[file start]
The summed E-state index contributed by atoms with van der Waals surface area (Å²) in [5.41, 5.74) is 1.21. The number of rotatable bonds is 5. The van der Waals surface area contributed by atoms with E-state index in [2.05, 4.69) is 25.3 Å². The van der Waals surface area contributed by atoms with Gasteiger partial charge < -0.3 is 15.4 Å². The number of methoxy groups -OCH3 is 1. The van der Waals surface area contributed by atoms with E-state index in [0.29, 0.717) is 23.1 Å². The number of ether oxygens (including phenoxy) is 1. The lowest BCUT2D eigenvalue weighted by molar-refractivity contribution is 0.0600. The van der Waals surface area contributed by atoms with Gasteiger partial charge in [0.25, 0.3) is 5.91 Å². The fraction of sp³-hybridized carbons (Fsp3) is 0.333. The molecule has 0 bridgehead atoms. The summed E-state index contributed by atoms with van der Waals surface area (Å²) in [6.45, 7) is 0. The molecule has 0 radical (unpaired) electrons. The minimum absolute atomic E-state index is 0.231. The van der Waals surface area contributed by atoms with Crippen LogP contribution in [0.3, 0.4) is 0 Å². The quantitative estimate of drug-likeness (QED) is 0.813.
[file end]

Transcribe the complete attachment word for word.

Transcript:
The summed E-state index contributed by atoms with van der Waals surface area (Å²) in [5.41, 5.74) is 1.21. The number of rotatable bonds is 5. The van der Waals surface area contributed by atoms with E-state index in [2.05, 4.69) is 25.3 Å². The van der Waals surface area contributed by atoms with Gasteiger partial charge < -0.3 is 15.4 Å². The number of methoxy groups -OCH3 is 1. The van der Waals surface area contributed by atoms with E-state index in [0.29, 0.717) is 23.1 Å². The number of ether oxygens (including phenoxy) is 1. The lowest BCUT2D eigenvalue weighted by molar-refractivity contribution is 0.0600. The van der Waals surface area contributed by atoms with Gasteiger partial charge in [0.25, 0.3) is 5.91 Å². The fraction of sp³-hybridized carbons (Fsp3) is 0.333. The molecule has 0 bridgehead atoms. The summed E-state index contributed by atoms with van der Waals surface area (Å²) in [6.45, 7) is 0. The molecule has 0 radical (unpaired) electrons. The minimum absolute atomic E-state index is 0.231. The van der Waals surface area contributed by atoms with Crippen LogP contribution in [0.3, 0.4) is 0 Å². The quantitative estimate of drug-likeness (QED) is 0.813.